Was there one seminal moment when you knew you wanted to be an actor?

Bratt: I just remember the first time I got on stage. At my dad's encouragement, I auditioned for a high school production and got cast as the devil in "The Devil and Daniel Webster." I have to confess that the moment I stepped on stage, I felt a surge of energy and creativity and an electricity that I never felt before – not from sports, not from academics, not from anything else, and thought I should check this out. Incidentally, I don't know if there's a connection, but my grandfather, George Bratt, was in the "Grand Street Follies" which opened on Broadway in 1924. He also worked with James Cagney. So, it was part of the family lore that acting is in our blood, but no one really bought that. (Laughter)

Family lore or not, just keep on doing what you're doing!

Bratt: Thanks everyone. This was fun.

Stay tuned for Part 2 in which, among other topics, Bratt talks about family matters and the most outrageous thing he's ever done on film.

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Let Bev know what you think about her traveling adventure.

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Thanks so much for those lovely tourism photos, especially of Ireland. I certainly enjoyed all the places you suggested, and am working towards my next vacation. Don’t forget Cuba. That’s an exciting place.

Rosalie, Los Angeles

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Enjoyed your article on Mira Sorvino. Such an interesting background – family, education, career and now human rights activist. I'm not a gossip mag fan so getting more meaty news about movie celebrities from you gives me hope that there are some inteligent life forms in Hollywood.

Peter Paul, Pasadena, CA

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Thank you, Bev. This reminded me to go see the movie, "An Education," which I had already almost forgotten about, having seen the preview a few weeks ago. I enjoy this actress quite a bit--she has a uniqueness about her and she pulls me in. I enjoyed this.

Sandeee, Seattle, WA

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Thank you Beverly,I really enjoyed reading about your intimate conversation with Forest, of whom I am a great admirer. I look forward to seeing the film "Our Family Wedding."

Yoka, Westlake Village, CA

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Thank you for the sending me the beautiful article you wrote about Ireland. We will use your recomendations for hotels in the Southern part. We plan to also go to Dublin and some other Northern cities so I will get some recommendations for these from others. After reading your article, I am getting more excited about going. I think we will be in Ireland for 8 days altogether.

Leah Mendelsohn, Santa Monica, CA

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Very much enjoyed Ms. Cohn's article about Munich, especially the visuals. Though it has been 25 years since my last visit, the piece brought back countless pleasant memories of the city and the people!! Many thanks.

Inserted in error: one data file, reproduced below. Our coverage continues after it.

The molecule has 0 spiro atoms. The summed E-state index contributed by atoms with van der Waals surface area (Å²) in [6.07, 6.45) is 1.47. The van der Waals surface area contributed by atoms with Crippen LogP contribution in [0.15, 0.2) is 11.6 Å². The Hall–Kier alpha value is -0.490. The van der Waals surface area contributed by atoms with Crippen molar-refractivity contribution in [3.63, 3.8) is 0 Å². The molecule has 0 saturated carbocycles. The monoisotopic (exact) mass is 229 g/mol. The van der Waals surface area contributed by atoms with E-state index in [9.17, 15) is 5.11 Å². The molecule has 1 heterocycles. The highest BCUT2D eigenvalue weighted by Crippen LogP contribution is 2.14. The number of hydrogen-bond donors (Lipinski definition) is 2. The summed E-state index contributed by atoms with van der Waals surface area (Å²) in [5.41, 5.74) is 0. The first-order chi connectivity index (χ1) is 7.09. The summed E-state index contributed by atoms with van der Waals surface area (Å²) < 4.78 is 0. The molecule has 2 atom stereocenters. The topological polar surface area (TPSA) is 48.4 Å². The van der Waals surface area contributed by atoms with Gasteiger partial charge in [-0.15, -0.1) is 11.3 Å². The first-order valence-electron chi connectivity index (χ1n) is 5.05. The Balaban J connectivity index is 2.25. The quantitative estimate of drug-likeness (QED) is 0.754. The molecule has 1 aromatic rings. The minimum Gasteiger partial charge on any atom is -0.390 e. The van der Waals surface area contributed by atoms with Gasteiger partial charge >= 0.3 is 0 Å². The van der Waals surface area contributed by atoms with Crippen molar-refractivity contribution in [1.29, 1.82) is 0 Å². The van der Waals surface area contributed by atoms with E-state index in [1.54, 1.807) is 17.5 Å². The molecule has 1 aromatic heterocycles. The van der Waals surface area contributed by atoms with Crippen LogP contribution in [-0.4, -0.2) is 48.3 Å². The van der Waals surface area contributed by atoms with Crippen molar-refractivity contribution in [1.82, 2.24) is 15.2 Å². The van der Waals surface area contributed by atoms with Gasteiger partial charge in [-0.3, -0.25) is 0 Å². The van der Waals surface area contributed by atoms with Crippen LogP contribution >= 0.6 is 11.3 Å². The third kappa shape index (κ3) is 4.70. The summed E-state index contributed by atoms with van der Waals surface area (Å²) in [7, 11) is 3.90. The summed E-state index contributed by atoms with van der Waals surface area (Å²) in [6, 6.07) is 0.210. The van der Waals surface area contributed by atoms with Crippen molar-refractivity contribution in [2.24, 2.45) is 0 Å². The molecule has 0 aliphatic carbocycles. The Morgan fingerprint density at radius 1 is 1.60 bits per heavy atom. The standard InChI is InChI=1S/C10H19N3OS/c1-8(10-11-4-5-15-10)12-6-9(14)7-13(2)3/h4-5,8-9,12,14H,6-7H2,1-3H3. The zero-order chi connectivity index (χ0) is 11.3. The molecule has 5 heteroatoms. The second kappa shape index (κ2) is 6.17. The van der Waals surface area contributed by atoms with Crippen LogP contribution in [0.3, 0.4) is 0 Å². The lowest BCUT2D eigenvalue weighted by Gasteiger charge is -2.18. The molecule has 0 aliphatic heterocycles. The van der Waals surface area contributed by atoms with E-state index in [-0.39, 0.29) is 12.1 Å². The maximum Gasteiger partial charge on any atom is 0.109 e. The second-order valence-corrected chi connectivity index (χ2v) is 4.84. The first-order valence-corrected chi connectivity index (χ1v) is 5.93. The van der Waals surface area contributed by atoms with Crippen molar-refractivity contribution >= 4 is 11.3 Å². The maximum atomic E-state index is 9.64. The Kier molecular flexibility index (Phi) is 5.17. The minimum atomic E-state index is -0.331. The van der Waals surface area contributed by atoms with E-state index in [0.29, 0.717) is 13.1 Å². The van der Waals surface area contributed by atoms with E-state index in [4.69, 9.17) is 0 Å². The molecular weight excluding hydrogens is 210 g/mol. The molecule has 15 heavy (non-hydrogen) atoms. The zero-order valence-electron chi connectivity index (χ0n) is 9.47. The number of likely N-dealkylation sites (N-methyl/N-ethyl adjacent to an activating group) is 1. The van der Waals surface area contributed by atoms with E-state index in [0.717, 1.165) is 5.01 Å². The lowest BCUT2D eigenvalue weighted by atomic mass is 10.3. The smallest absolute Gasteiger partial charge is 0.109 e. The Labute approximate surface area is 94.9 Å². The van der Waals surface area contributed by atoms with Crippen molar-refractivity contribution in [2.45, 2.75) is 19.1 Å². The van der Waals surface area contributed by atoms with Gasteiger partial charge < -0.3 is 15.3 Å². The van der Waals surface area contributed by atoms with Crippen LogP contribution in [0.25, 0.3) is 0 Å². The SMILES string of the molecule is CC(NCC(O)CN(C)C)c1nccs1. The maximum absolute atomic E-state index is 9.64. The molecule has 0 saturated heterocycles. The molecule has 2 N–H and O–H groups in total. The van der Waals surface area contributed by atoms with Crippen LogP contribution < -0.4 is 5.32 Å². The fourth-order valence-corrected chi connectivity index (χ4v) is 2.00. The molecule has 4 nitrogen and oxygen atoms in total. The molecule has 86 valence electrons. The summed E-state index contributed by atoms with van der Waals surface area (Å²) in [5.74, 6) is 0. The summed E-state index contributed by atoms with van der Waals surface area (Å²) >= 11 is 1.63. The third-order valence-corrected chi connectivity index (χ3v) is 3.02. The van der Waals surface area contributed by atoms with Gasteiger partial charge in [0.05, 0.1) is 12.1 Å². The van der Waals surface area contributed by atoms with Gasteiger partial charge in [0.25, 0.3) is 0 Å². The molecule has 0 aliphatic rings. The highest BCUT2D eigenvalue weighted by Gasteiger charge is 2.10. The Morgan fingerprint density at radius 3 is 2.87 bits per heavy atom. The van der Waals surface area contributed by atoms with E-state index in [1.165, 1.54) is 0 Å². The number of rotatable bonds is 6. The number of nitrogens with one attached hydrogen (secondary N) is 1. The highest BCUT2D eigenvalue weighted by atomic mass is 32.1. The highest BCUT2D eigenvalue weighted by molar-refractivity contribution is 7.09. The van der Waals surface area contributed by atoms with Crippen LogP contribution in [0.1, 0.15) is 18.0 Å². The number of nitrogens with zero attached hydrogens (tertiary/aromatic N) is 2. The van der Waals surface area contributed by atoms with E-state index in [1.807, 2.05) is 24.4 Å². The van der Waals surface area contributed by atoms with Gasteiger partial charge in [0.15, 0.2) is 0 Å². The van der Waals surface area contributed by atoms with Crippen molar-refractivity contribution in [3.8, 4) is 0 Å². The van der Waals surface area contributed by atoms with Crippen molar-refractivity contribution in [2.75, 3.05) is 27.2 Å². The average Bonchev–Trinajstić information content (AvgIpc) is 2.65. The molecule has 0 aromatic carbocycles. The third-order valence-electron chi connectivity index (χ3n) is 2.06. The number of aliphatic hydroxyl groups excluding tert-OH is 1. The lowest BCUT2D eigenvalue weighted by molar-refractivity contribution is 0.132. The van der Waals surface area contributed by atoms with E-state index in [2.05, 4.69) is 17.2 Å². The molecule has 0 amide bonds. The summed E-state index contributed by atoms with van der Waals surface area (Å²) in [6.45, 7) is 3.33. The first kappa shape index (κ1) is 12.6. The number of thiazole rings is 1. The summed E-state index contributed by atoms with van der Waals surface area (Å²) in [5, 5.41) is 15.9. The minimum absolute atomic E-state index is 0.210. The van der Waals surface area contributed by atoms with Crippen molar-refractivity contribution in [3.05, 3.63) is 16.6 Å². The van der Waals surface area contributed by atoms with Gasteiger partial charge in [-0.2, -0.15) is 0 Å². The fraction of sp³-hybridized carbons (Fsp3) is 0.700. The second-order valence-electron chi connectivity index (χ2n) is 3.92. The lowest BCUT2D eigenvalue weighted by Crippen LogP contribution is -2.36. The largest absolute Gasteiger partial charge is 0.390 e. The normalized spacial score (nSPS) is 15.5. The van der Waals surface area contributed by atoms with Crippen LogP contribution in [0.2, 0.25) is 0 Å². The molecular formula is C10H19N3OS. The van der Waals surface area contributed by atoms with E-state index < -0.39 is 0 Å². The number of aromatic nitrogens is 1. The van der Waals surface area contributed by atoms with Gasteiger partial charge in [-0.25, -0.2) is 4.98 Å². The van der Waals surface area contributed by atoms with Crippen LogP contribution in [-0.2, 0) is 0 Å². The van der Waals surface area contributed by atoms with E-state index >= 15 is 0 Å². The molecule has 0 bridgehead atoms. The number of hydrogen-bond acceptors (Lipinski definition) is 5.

Lawrence, Los Angeles

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Marianplatz and that general area is truly one of the best Christmas celebrations in the world. Between that and Oktoberfest (which I can only imagine) Munich is one of the greatest cities in the world for major annual events.

Christopher Dale, New York, NY

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Hi Bev, you have done some wonderful pieces on some great celebs...Great work. The travel articles are just wonderful too.

Scott Mueller, Huntington Beach, CA

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Your great Zurich article makes me want to go there for the holidays! I love the photos, too, especially the ones of you in the sleigh, the view over the houses and the zoo!

Anna Marie, Santa Monica, CA

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Lovely article! As a European, and having been to Zurich (albeit in summer) I can vouch for this lovely city. Great pictures, too!

Helene Robins, Santa Monica, CA

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Hi Bev,

Nice review, nice seeing you, nice website interface "...Talk to Bev" - Enjoy your Thanksgiving!

Richard D. Kaye, Marina del Rey, CA

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Hi Bev,

Your interview with John Cusack is very interesting. I always wondered why these actors/actresses always get top billing when really, if you think about it, the real work come from the animators, writers and tech whizzes who spend far more hours on the movie than those actors. I know, I know, it's the all about marketing. The names of these actors are what bring in the big bucks. Still, I think these actors are way overpaid for the "little" that they do.

I remember that once upon a time, the early animation classics never mentioned the voices behind the characters. I think it was only later when Walt Disney tapped into the voices of known celebrities like Walter Matthau in the Jungle Book or Zsa Zsa Gabor in The Rescuers that the voices became a marketing magnet.

Keep up the good work. I enjoy your interviews as you peer into the lives of the Hollywood celebrities.

Peter Paul of South Pasadena, CA